It doesn’t help that portrayals of physical machismo seem so effortless in magazines and TV screens. Faced with the reality of the hard work that goes into attaining that dream bod, many take a blow to self-esteem when they fail to match their heroes. This is when interest becomes obsession, with men falling into unhealthy habits, as well as extreme dietary and training practices.
Nick tells of two opposing camps. On one end, you have the guys who will eat anything under the sun as long as it helps them bulk up. On the other, guys who deprive themselves of all tastes and would rather blend food than go through the experience of eating. Neither of these are healthy for the body or mind.
We need to stop putting juice heads on magazine covers, because guys look at that and go ‘I wanna be that.’ – Nick Mak
If this seems like an unlikely health issue, that’s because it bears no obvious symptoms. Dr Chua points out that we address obesity a lot more because it is associated with physical signs of illness, but with muscularity, one tends to think ‘This guy looks really healthy, what could be wrong with him?’ – which dismisses the mental impact.
From this insatiable, misdirected drive stems substance abuse, food disorders, and a general sense of dissatisfaction. Just like people with bulimia may appear normal, tell-tale signs of masculine struggle could be hiding in the unhealthy measures men go through to achieve their dream physique.
Here’s the kicker, though – with body image dissatisfaction, nothing seems to be enough. In extreme cases, it develops into body dysmorphia, where one’s self image and confidence is utterly warped. Portrayal of illogical muscular ideals means more men are going to the gym with the purpose of beefing up to seek acceptance, health benefits being a mere bonus.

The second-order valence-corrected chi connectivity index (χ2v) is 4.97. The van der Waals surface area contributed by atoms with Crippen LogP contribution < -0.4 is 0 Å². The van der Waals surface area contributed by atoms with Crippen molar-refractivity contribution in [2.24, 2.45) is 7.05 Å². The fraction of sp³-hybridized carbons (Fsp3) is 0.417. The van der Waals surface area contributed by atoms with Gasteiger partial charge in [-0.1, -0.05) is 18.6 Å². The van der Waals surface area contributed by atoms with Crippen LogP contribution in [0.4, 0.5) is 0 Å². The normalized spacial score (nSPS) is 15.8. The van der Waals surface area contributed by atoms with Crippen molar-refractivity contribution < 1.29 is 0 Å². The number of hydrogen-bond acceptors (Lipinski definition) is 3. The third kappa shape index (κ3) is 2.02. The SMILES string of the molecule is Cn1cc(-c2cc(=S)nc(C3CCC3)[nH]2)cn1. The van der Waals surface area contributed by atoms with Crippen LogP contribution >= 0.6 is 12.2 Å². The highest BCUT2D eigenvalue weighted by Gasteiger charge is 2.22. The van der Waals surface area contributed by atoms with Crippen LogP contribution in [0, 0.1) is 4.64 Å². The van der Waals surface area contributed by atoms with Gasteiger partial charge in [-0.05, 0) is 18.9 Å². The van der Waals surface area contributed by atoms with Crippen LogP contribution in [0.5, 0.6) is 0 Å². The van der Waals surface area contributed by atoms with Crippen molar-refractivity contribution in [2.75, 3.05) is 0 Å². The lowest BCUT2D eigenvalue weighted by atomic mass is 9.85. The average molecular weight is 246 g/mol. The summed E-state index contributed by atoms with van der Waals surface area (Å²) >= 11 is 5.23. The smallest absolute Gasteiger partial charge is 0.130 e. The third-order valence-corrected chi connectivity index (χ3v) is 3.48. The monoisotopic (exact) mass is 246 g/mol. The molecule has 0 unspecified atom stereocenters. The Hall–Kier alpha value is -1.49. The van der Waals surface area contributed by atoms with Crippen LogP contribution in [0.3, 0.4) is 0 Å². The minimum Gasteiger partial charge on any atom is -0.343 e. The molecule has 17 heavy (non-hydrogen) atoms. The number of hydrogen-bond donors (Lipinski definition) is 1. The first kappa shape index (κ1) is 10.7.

“We need to stop putting juice heads on magazine covers, because guys look at that and go ‘I wanna be that’,” Nick says.
Weight of strength
Women are increasingly celebrating body acceptance and diversity, but the male ideal seems to only move further from reach.
“While women now emphasise acceptance of all body shapes, men body shaming still happens, and is even seen as funny. There are double standards,” Dr Chua points out. She goes on to say that since general culture still associates talking about feelings with women, men – especially in Asian culture – tend to distance themselves from it.
Only recently have we begin to see the shift for women – size zero figures are no longer the goal, which is a huge step forward for general health over body aesthetic. In a time when progressive conversation is centred on women’s rights, though, men’s plights seem to get lost in the noise.
One of the greatest boons of progress in our time is that we get to re-determine what age-old concepts mean. Strength, for instance, doesn’t have to fit the mould of a ripped, aggressive man. Neither does it mean burying your insecurities and emotions to the extent of self-damage.
When Terry Crews came forward to say he had been sexually harassed, it’s safe to say reactions were mixed. Perhaps it’s less safe to say that most of us were thinking ‘How can a guy that looks like that be harrassed at all?’, but it wouldn’t be far from the truth.
We associate masculinity with an overarching strength that leaves little room for men to be honest about things that are not deemed ‘manly’. We tell boys to suck it up because men don’t cry. But for the benefit of mental health and happiness, men should be able to voice their concerns, insecurities and emotions, just like women have learnt to be more independent and self-secure. That just sounds like equality, doesn’t it?